My job is to make sure Newsweek doesn’t lose its position as one of the nation’s most respected publications, a position that was built on the principles of independent journalism.
The article below, written by Newsweek editor in chief Jodi Kantor, is the kind of thing that could end my career.
I’ve been working for the magazine for 13 years.
My wife and I have two daughters.
We’re the first generation of Americans to have two working parents, a mom and dad, who both worked full-time at the magazine.
We are also the first to have a black woman in our editorial staff.
In an era where politics has become a major source of political news, I’ve seen it all before, as someone who worked for a major newspaper for many years.
The issues that matter to the American people—health care, education, immigration, and the environment—are front and center, and our reporters and editors have the ability to speak truth to power.
But I am also a journalist, and I want to make a difference.
That’s why I’m going to fight back against the Trump administration, not because I’m against them but because I believe that the American media is in crisis.
A year ago, Newsweek was the most popular news source in the country.
Since then, the numbers have fallen dramatically, falling to around 10 percent.
The magazine is the fifth-most-watched cable news network in the United States.
I believe the current media landscape has gone from an opportunity to be a national leader to a place where the news is mostly a one-size-fits-all proposition.
I’m not the first person to be fired over a story.
Just ask The Washington Post’s Bob Woodward, who was forced to resign over the firing of an article he wrote in 2016.
I’m not surprised.
The media has become too politicized, and it’s not just a problem in Washington.
Many in the media believe the Trump presidency is a danger to the republic.
But I’m just one of many journalists in a long line of journalists who’ve been fired over stories that have been deemed critical of Trump, his administration, or his presidency.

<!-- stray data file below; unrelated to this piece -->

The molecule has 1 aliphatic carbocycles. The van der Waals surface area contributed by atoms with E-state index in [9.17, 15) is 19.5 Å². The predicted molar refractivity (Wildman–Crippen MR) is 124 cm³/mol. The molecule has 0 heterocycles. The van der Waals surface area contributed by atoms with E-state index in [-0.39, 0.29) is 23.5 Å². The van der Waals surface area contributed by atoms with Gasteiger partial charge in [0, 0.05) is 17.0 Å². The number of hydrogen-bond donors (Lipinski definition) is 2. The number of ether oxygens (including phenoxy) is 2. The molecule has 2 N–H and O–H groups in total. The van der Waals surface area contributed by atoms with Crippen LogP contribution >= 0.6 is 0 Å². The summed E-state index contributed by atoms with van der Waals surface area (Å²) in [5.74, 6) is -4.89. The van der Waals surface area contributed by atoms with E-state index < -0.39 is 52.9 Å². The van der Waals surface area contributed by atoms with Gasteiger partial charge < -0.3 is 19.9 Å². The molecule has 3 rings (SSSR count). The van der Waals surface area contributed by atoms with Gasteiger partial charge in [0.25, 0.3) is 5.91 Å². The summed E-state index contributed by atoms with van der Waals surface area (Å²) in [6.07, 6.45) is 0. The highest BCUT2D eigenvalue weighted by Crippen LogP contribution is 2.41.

The New York Times reported in October that three top news executives had been forced to quit amid the firing controversy.
I know for a fact that a handful of other journalists have been fired, including two at Politico, a newspaper that’s long been critical of the Trump White House.
I want to believe that my journalism is important, that it matters.
That if we don’t do what we do right, then the country will never have a journalist of the caliber of Woodward or Woodward and a Pulitzer Prize winner like Woodward.
It is not.
The fact is, I believe Newsweek is in trouble, and that if I do what I need to do to get it back, the job of managing the magazine will be my life’s work.
That’s why, as a member of the American Press Institute, I have filed a lawsuit to save Newsweek from its fate.
The lawsuit is about as important as the fact that the United Kingdom and the United Arab Emirates have gone to war.
The American press has been at war for more than half a century.
The United States, on the other hand, has not.
This is a war that we are losing.
The lawsuit alleges that Newsweek has lost its independence as a newspaper, as the magazine’s editorial director, its chief legal and constitutional counsel, and other key editorial staff members have been forced out in recent weeks.
Newsweek’s relationship with the editorial staff is also at risk, the lawsuit alleges.
The organization has a long history of being critical of President Donald Trump and the Republican Party, but it has never been as critical of him as it is now.
Newsweek has repeatedly challenged Trump, as I have, over his statements, policies, and policies of the past decade.
I have repeatedly criticized the Trump Administration over its policies and policies.
I’ve criticized the media over its coverage of Trump’s presidency.
I have also consistently criticized the actions of the President and his administration.
I am not going to allow myself to be intimidated.
I do not want to be silenced.
This lawsuit will ensure that Newsweek’s independence as the nation ‘s most-read newspaper is preserved, and so that all the people who work for the institution that Newsweek was founded on—journalists, reporters, editors, and editors-in-chief—will be protected.
I intend to fight this suit vigorously and aggressively, and hope that other journalists, editors-of-content, and executives will join me in this fight.
For more than a decade, the Trump campaign and the White House have threatened the existence of a major news organization, the New York Post, if it published stories critical of their president.
Newsweek is no different.
The Trump Administration is threatening to cut off the flow of funding that has allowed Newsweek to publish these stories for years, and we must defend the integrity of